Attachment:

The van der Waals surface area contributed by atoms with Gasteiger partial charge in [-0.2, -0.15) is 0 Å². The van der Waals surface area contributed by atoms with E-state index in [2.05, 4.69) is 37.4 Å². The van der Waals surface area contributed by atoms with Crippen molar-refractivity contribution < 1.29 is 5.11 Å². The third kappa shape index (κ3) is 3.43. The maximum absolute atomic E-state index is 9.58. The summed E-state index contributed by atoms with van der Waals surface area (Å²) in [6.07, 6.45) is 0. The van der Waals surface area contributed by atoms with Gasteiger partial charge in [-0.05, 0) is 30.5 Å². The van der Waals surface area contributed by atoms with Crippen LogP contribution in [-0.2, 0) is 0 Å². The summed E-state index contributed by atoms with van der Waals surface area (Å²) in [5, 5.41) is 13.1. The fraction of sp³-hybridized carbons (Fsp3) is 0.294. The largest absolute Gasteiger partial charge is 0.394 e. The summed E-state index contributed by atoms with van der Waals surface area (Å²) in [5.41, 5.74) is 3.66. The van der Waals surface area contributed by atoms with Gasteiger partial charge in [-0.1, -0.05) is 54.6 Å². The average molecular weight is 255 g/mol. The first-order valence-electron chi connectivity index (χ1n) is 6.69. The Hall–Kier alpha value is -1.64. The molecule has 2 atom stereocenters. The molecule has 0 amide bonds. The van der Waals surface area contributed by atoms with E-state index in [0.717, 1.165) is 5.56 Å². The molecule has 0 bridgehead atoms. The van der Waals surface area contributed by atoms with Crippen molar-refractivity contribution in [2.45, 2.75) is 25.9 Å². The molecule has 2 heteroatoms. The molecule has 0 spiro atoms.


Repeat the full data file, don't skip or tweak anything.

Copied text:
The van der Waals surface area contributed by atoms with Gasteiger partial charge in [-0.2, -0.15) is 0 Å². The van der Waals surface area contributed by atoms with E-state index in [2.05, 4.69) is 37.4 Å². The van der Waals surface area contributed by atoms with Crippen molar-refractivity contribution < 1.29 is 5.11 Å². The third kappa shape index (κ3) is 3.43. The maximum absolute atomic E-state index is 9.58. The summed E-state index contributed by atoms with van der Waals surface area (Å²) in [6.07, 6.45) is 0. The van der Waals surface area contributed by atoms with Gasteiger partial charge in [-0.05, 0) is 30.5 Å². The van der Waals surface area contributed by atoms with Crippen LogP contribution in [-0.2, 0) is 0 Å². The summed E-state index contributed by atoms with van der Waals surface area (Å²) in [5, 5.41) is 13.1. The fraction of sp³-hybridized carbons (Fsp3) is 0.294. The largest absolute Gasteiger partial charge is 0.394 e. The summed E-state index contributed by atoms with van der Waals surface area (Å²) in [5.41, 5.74) is 3.66. The van der Waals surface area contributed by atoms with Gasteiger partial charge in [-0.1, -0.05) is 54.6 Å². The average molecular weight is 255 g/mol. The first-order valence-electron chi connectivity index (χ1n) is 6.69. The Hall–Kier alpha value is -1.64. The molecule has 2 atom stereocenters. The molecule has 0 amide bonds. The van der Waals surface area contributed by atoms with E-state index in [0.717, 1.165) is 5.56 Å². The molecule has 0 bridgehead atoms. The van der Waals surface area contributed by atoms with Crippen molar-refractivity contribution in [2.45, 2.75) is 25.9 Å². The molecule has 2 heteroatoms. The molecule has 0 spiro atoms.